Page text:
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Saturday, 26 March 2016

Screeching Seagulls, The Worst of Years: “Blinking in the Light”, Louisa Adjoa Parker; Dorset Poet

“Blinking in the Light" may be described as a poetry pamphlet, but it packs as much punch as a full-length collection.

There is no mention of Lyme Regis in this slim volume of 22 poems, published by Cinnamon Press, but there is certainly mention of some of the social problems that exist even in Dorset's and Devon’s most beautiful sea-side towns, where - to the unfortunate, the impoverished or the grieving - the sea-gulls can be perceived as screeching, screaming and mocking in a hostile and threatening manner.

There is mention of Class A drugs, a death caused by vodka and a bag of smack, pregnancy and single motherhood, racism, a suicide by hanging (“I wonder if he kept his glasses on”): more pain than love.

“he dangled upstairs
with broken neck and broken dreams
and his dog would not stop barking”.

(The week she turned nineteen)

Ian Gregson, who adjudicated the Cinnamon Press Poetry Pamphlet Competition, which Louisa won along with three others, describes it as “a collection of confessional poems which, in starkly telling a story about a fraught pregnancy and the suicide of a man very close to the speaker's family, evokes with powerful images and unadorned language a raw sense of contemporary life”.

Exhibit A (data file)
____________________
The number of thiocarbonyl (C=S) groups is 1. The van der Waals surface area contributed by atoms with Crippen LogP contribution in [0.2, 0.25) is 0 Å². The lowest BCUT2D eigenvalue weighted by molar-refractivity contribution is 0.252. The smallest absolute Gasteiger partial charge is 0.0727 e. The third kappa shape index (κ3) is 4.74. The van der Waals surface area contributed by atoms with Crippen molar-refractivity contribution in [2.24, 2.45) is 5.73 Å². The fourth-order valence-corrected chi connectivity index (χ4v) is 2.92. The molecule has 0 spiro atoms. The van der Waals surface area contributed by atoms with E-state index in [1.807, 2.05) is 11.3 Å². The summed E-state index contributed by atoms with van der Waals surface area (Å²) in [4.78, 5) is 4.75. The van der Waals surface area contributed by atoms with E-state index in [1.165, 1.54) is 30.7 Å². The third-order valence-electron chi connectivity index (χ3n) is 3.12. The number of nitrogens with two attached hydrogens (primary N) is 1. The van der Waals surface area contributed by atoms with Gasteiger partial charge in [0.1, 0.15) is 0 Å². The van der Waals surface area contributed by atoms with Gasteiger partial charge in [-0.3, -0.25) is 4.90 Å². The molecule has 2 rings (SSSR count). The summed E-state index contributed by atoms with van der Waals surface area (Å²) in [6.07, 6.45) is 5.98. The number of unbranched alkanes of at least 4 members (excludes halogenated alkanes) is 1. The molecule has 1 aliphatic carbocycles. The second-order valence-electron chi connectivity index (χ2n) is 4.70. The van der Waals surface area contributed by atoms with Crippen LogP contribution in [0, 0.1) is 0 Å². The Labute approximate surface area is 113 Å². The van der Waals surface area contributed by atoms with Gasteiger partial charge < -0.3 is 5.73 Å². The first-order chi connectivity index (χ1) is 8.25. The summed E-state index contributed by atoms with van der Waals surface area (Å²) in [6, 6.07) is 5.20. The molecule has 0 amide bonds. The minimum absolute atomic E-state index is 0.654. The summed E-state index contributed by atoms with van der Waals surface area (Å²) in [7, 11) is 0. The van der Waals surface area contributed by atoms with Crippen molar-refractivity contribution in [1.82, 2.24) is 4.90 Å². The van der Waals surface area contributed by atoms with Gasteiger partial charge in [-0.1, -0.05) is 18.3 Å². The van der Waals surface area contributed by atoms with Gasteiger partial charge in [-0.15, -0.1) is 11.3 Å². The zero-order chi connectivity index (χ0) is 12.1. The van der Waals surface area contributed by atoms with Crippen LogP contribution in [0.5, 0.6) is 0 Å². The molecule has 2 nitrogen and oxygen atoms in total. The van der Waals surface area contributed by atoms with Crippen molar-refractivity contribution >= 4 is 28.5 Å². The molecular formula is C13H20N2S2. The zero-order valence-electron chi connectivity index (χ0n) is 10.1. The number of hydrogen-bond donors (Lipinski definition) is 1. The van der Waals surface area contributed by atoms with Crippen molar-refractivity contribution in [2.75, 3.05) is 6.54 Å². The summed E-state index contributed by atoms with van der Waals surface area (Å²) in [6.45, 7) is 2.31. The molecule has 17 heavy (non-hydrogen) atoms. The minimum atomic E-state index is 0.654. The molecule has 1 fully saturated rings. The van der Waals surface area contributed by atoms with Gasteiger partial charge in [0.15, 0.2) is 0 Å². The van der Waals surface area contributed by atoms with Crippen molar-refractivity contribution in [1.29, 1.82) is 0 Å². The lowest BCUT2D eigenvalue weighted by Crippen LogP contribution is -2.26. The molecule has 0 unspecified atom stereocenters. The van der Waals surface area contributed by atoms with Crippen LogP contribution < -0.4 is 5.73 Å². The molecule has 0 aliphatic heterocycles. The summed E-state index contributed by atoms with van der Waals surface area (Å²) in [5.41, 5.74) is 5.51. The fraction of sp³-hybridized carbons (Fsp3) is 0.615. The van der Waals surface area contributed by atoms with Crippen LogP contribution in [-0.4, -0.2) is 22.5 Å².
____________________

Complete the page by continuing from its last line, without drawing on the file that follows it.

In reviewing it, I am conscious of having had a relatively fortunate and privileged life so far, although this sequence of poems reminds the reader how fragile life is, and how events can suddenly take a terrible turn for the worse.

The collection ends on a positive, even optimistic note, as the poet struggles to come to terms with the events described (which took place two decades ago), and which she has bravely managed to put behind her.

“I can release
it, like a bird that’s been kept
for years in a covered cage.
it flies into the sky,
blinking in the light”.

(The worst of years has gone)

At the reading in Dorchester Library and Learning Centre, Louisa was able to talk about such tragic losses and grim experiences with a hint of gently ironic and self-effacing humour – the semi-public face of a survivor? She has moved on from the days when she lived in a flat

“where black flowers of mould
Bloom across the bathroom walls”.

(A blue cross says Yes to me)

 Even a move to a better flat offers little consolation -

“The new flat I wanted for so long
feels hollow. Someone
has scooped out our insides,
filled us up with pain”.


At St Michael’s Church -

“The air is thick
with blame. It falls
on us like sea mist,
like salt on open wounds”.


There may be no resurrection for those who died, but Louisa has given us a small, revitalising volume that I feel privileged to be reading over the Easter weekend.

The poems are autobiographical and confessional, as direct as the poems by Sylvia Plath, one of the most powerful poets of the last century.

I am also a great admirer of Louisa’s first volume of poetry, Salt-sweat & Tears, (now, sadly, out of print), which contains poems like “Velvet Dresses” and “Sometimes when I’m making beds”, which she also read at Dorchester Library and Learning Centre on March 24.

I hope to be able to read her first novel before too long, and a collection of her excellent short stories, some of which are only available in anthologies.

I once interviewed Louisa, back in November 2010. Her writing continues to grow in strength. Definitely a writer to be followed.

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